Bruton Smith took home a raise last year as executive chairman of Speedway Motorsports, according to securities documents filed Friday. His total compensation hit nearly $2.5M in 2018, up from $2.3M in 2017 — largely because of an increase in incentive compensation.

The company’s two other top execs got raises, too:

  • Marcus Smith, CEO: $2.5M in 2018, up from $2.4M a year earlier.

  • William Brooks, CFO: $2.2M in 2018, up from $2.1M.

You’ll recall that Bruton Smith took a $1M pay cut for his work last year at Sonic Automotive, so the Speedway Motorsports raise provides some salve for that wound.

Between the two companies, Smith’s total compensation was $5.8M in 2018.

Full Speedway Motorsports pay info here.


Tweet of the day

Get off my lawn (digital edition):


Carolinas & Beyond

  • No flight cancellations here: The grounding of Boeing 737 Max planes is not affecting flights at Charlotte/Douglas International Airport, American Airlines told the Observer. The airline said over the weekend that it is canceling about 90 flights per day nationwide. Boeing and federal regulators are examining the safety of the plane following two crashes in the last five months.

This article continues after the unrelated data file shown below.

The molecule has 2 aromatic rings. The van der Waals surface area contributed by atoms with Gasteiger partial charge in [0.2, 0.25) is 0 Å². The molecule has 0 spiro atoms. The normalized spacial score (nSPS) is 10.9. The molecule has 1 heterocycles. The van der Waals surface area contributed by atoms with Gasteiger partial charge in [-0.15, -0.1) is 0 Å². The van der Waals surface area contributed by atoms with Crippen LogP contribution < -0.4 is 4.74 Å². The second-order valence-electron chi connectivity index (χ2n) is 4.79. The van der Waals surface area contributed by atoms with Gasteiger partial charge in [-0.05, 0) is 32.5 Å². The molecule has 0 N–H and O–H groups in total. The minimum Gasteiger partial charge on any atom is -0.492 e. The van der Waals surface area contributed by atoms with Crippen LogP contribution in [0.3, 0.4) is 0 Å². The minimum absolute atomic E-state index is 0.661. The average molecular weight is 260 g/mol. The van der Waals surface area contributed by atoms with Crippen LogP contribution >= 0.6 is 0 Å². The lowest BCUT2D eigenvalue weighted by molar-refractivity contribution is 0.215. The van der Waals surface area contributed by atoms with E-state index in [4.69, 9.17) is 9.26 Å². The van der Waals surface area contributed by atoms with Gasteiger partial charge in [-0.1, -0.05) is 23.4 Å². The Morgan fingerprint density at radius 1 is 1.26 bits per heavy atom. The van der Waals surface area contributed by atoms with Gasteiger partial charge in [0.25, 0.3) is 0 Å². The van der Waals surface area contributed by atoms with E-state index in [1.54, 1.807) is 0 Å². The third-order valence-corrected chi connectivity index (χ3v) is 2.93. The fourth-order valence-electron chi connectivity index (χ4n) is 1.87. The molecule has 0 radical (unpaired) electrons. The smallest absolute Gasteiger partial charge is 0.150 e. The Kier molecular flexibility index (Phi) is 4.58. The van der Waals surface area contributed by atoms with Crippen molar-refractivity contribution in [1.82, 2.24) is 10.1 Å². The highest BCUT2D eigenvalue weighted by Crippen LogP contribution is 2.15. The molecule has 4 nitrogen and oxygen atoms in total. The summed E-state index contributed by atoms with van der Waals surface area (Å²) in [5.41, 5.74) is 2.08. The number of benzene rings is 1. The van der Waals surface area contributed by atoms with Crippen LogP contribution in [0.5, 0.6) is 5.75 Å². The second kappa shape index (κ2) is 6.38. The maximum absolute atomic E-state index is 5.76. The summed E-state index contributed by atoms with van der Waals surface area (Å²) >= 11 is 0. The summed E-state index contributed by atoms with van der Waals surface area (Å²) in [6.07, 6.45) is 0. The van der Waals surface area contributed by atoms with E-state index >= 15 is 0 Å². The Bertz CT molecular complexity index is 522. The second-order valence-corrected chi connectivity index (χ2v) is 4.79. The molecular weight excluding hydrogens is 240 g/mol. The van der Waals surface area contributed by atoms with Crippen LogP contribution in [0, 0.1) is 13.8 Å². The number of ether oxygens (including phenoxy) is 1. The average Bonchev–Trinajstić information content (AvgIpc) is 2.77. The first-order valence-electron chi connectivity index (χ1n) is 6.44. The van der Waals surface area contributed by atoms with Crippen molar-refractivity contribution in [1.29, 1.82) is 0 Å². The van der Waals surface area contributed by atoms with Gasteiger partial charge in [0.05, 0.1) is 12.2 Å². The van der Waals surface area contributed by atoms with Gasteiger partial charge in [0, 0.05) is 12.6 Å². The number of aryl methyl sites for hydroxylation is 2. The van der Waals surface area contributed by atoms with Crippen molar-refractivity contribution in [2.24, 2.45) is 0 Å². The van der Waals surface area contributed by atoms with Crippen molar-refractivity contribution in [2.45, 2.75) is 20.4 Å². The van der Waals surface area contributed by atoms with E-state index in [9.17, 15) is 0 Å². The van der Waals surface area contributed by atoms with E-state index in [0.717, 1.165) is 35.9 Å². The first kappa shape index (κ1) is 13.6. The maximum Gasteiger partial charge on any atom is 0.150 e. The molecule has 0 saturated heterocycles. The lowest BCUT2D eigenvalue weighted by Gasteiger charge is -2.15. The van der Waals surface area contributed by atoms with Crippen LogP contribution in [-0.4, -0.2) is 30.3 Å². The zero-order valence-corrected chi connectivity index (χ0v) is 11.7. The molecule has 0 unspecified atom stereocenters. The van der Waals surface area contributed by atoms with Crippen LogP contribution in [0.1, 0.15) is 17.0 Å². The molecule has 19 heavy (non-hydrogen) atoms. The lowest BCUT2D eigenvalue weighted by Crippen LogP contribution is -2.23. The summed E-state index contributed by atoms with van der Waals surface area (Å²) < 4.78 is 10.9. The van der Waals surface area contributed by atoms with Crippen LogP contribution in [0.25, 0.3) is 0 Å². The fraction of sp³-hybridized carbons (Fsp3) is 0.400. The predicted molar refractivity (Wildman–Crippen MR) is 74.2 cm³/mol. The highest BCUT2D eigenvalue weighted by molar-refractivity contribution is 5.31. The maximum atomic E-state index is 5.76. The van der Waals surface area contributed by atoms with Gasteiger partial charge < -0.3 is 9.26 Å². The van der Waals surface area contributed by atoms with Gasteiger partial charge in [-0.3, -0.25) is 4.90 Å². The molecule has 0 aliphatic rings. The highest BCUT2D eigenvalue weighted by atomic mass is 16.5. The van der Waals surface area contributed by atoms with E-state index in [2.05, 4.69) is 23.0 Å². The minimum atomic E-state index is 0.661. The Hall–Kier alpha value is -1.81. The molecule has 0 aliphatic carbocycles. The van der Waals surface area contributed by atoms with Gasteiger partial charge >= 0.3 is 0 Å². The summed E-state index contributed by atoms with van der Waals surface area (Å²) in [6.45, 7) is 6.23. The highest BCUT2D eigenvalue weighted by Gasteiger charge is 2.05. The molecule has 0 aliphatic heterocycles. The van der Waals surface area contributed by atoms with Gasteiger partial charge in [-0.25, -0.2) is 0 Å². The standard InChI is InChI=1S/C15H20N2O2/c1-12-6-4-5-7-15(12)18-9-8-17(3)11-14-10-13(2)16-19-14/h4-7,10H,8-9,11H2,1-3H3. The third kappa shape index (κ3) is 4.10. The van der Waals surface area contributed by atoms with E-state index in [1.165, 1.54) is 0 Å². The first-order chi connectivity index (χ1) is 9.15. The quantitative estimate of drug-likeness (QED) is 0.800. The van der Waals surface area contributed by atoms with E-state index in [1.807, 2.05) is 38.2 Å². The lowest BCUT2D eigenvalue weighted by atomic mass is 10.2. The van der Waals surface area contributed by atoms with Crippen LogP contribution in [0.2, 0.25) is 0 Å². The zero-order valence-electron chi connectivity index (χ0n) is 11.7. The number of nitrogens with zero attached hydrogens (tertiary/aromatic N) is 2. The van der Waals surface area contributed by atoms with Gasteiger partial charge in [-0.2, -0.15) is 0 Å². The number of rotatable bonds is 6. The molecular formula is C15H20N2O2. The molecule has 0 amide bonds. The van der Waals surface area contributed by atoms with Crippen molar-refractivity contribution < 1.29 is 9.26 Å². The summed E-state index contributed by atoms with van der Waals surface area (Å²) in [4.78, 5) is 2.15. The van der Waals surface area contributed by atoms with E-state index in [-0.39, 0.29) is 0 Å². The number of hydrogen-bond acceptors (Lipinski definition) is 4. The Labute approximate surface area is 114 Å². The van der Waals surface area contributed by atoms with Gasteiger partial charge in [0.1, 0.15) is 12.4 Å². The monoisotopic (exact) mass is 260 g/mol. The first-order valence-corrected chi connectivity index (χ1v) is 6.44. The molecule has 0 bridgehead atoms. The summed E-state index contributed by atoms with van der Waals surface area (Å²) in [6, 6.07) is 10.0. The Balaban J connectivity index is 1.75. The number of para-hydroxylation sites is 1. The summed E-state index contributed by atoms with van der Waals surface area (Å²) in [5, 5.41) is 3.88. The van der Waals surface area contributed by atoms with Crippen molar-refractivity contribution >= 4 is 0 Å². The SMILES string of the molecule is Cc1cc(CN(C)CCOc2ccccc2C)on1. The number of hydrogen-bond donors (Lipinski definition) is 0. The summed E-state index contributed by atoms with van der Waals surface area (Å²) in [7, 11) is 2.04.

• The latest cool thing from Apple: Apple is expected to unveil new video- and news-subscription services at a press event in California today. According to the Wall Street Journal, Apple will show footage from its new original TV shows, which will be “delivered in a new TV app that staff have been calling a Netflix killer.” It also plans a new service costing $9.99 a month that will allow users to read more than 200 national magazines plus newspapers including the WSJ — but not the New York Times or Washington Post.


Taking stock

Unless you are a day trader, checking your stocks daily is unhealthy. So how about weekly? How local stocks of note fared last week (through Friday’s close), and year to date:


And that’s a wrap. May your day be as thrilling as the end of yesterday’s Hornets’ game:


Got a news tip? Think we missed something? Tell me what you think at editor@cltledger.com.

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The Charlotte Ledger is an e-newsletter and web site publishing timely, informative, and interesting local business news and analysis Mondays, Wednesdays, and Fridays, except holidays and as noted. We strive for fairness and accuracy and will correct all known errors. The content reflects the independent editorial judgment of The Charlotte Ledger. Any advertising, paid marketing, or sponsored content will be clearly labeled.

The Charlotte Ledger is published by Tony Mecia, an award-winning former Charlotte Observer business reporter and editor. He lives in Charlotte with his wife and three children.